Coach of Canadian sprint star Andre De Grasse is under investigation into allegations of sexual misconduct, sports organizations say.
Florida-based Rana Reider has coached the Olympic 200-meter gold medalist for the past two seasons, most notably at the 2019 world championships in Doha, where De Grasse won silver and bronze.
In a statement, Athletics Canada said it learned of the reports against the sprint coach on Wednesday through an article in the Guardian newspaper.
“We immediately referred the matter to our office of the independent commissioner for investigation,” said the sports organization.
Later Thursday, Athletics Canada said its commissioner’s office confirmed with the United States Center for SafeSport, which oversees investigations into abuse in the sport, that an investigation is underway.
CBC Sports also contacted the center but did not receive a response.
In a statement to The Globe and Mail, the center said it “does not comment on matters designed to protect the integrity of the investigative process.”
Although Reider is not a member of the organization or a Canadian citizen, he coaches Canadian athletes.
“As a result of this investigation, Athletics Canada is suspending all payment to Mr. Reider for his work with Canadian athletes pending the outcome of said investigation,” Athletics Canada said in a statement.
In a statement regarding Reider, British Athletics also said “an investigation in the United States is imminent”.
The sport’s governing body said it had “advised British athletes currently trained by it to cease all association until this process is concluded.”
Coach credited with helping De Grasse
De Grasse’s management agency, Envision Sports & Entertainment, told CBC Sports it had no comment on the reports.
The track coach was credited with helping De Grasse make the necessary changes that led to the athlete’s continued success on the track.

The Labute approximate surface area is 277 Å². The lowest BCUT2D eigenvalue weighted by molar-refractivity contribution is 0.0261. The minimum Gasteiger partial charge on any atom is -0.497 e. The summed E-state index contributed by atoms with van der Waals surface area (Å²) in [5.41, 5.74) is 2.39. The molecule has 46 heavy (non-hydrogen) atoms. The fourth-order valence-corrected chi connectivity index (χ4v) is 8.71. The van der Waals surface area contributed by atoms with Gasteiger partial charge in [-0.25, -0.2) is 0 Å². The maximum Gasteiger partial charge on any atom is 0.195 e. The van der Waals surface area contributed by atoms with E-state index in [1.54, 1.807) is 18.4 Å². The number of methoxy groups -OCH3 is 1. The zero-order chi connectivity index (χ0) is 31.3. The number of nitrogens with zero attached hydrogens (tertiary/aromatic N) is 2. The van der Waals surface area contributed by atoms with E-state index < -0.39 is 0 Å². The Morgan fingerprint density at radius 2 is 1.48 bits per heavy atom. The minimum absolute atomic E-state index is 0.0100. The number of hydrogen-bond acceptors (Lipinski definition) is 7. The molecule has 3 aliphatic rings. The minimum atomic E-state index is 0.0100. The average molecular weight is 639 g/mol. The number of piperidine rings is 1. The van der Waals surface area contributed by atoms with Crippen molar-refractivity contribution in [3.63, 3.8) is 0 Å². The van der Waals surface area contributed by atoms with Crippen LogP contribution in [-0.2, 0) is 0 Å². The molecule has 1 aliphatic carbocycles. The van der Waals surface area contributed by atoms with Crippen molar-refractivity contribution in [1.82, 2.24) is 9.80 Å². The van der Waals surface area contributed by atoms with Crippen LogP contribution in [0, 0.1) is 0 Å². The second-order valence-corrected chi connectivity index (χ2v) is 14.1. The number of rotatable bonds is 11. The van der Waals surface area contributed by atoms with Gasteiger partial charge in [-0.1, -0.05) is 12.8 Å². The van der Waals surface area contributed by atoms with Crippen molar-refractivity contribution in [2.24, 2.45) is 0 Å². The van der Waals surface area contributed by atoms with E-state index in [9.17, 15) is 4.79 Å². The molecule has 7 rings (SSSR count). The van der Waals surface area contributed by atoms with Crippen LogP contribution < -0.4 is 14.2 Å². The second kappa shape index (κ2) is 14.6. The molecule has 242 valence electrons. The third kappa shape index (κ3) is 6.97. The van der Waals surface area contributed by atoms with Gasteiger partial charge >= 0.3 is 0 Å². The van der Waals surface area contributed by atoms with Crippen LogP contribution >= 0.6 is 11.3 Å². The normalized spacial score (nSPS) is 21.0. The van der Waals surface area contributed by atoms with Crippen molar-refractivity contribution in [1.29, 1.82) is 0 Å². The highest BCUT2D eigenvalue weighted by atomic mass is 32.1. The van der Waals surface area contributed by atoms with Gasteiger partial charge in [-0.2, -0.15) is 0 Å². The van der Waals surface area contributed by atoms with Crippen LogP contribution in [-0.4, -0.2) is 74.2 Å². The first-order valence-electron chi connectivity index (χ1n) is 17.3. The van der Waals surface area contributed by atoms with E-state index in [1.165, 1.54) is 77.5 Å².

Reider also coached the reigning women’s 100-meter hurdles world champion Nia Ali, who is De Grasse’s partner. His Tumbleweed Track Club in Jacksonville, Florida is also the training base for Adam Gemili of Great Britain and Trayvon Bromell of the United States.
Reider’s previous training experience includes Dutch athlete Dafne Schippers and American Christian Taylor.
“Too early” to assume complaints are valid, lawyer says
Meanwhile, CNN reported that Reider’s attorney, Ryan Stevens, confirmed that SafeSport had assigned an investigator “to perform interviews and other work” for the complaints.
In a statement to CBC News, Stevens confirmed that Reider had not received notification of the agency’s allegations or evidence.
“This process has barely started in this case involving Rana. It is manifestly unfair to Rana that her hard earned reputation is dragged through the mud before any due process or investigation,” he said.
“It is far too early to assume, these days, that the fact that a complaint is made – especially if there are ulterior motives – has any validity. A full and fair investigation must be carried out, and it must be investigated. was not – not by SafeSport and not by British Athletics. “